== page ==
Casuals likely haven't had the time, energy or knowhow to build up a social network in-game, so their only options are random PUGs. 90% unfun.

There are also plenty of casuals who are perfectly able to and not intimidated by grouping, but the waiting, coordination & tolerance required make it unfun as well.

I think your attitude is a bit elitest because you are so enmeshed in gaming that you have lost touch with the experience of being relatively new to it.

If an industry like MMO's is going to grow and succeed, the mechanics of multiple play have to be more intuitive and forgiving, and less elitest.

Banning overuse of the word "noob" would also help.
 
Tobold

Keen has been getting kind of sensitive about that because we started calling him out on his love, hate, what I would change stages of games.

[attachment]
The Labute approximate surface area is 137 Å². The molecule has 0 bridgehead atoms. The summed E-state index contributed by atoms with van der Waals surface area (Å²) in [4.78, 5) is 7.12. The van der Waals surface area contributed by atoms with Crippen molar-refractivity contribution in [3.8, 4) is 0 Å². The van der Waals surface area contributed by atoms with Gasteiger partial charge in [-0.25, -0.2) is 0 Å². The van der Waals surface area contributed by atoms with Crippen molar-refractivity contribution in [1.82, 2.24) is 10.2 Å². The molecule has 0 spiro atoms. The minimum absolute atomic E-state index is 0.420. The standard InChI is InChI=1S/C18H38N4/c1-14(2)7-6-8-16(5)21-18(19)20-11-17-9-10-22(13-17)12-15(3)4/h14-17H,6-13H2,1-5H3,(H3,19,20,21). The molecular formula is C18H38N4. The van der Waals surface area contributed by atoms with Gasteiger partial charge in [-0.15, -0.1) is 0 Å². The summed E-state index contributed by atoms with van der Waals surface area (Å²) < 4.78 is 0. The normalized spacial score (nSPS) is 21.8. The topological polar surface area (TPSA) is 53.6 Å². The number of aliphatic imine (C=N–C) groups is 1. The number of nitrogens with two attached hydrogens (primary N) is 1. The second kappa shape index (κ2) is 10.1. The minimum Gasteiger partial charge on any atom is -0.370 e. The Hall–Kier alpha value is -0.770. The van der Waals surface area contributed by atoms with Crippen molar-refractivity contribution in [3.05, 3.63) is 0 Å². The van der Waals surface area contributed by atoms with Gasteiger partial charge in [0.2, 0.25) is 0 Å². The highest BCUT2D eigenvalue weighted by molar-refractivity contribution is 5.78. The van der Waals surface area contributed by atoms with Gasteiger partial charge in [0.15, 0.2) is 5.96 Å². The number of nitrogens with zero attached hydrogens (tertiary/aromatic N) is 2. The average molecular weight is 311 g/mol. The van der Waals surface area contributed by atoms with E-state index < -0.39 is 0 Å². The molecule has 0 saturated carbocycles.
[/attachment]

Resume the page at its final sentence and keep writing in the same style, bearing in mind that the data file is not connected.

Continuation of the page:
I like forced grouping

Most of the people crying for more soloing don't even know what "forced grouping" is, because they never played Everquest. They can't imagine a game in which you can't earn a single xp solo, if you are beyond a certain level, and not of certain classes. They think World of Warcraft has "forced grouping", because they can't solo Arthas. Sigh!
 
When you're stuck with every designer slavishly adhering to the "MMOs mean grouping" dogma

A lot of people seem to be arguing in completely the wrong framework. What mass market game released in the last 5 years wasn't designed with the intention that 80+% of the people spent 80+% of their time soloing? Even Vanguard has about that ratio of content, only Eve maybe drops below it.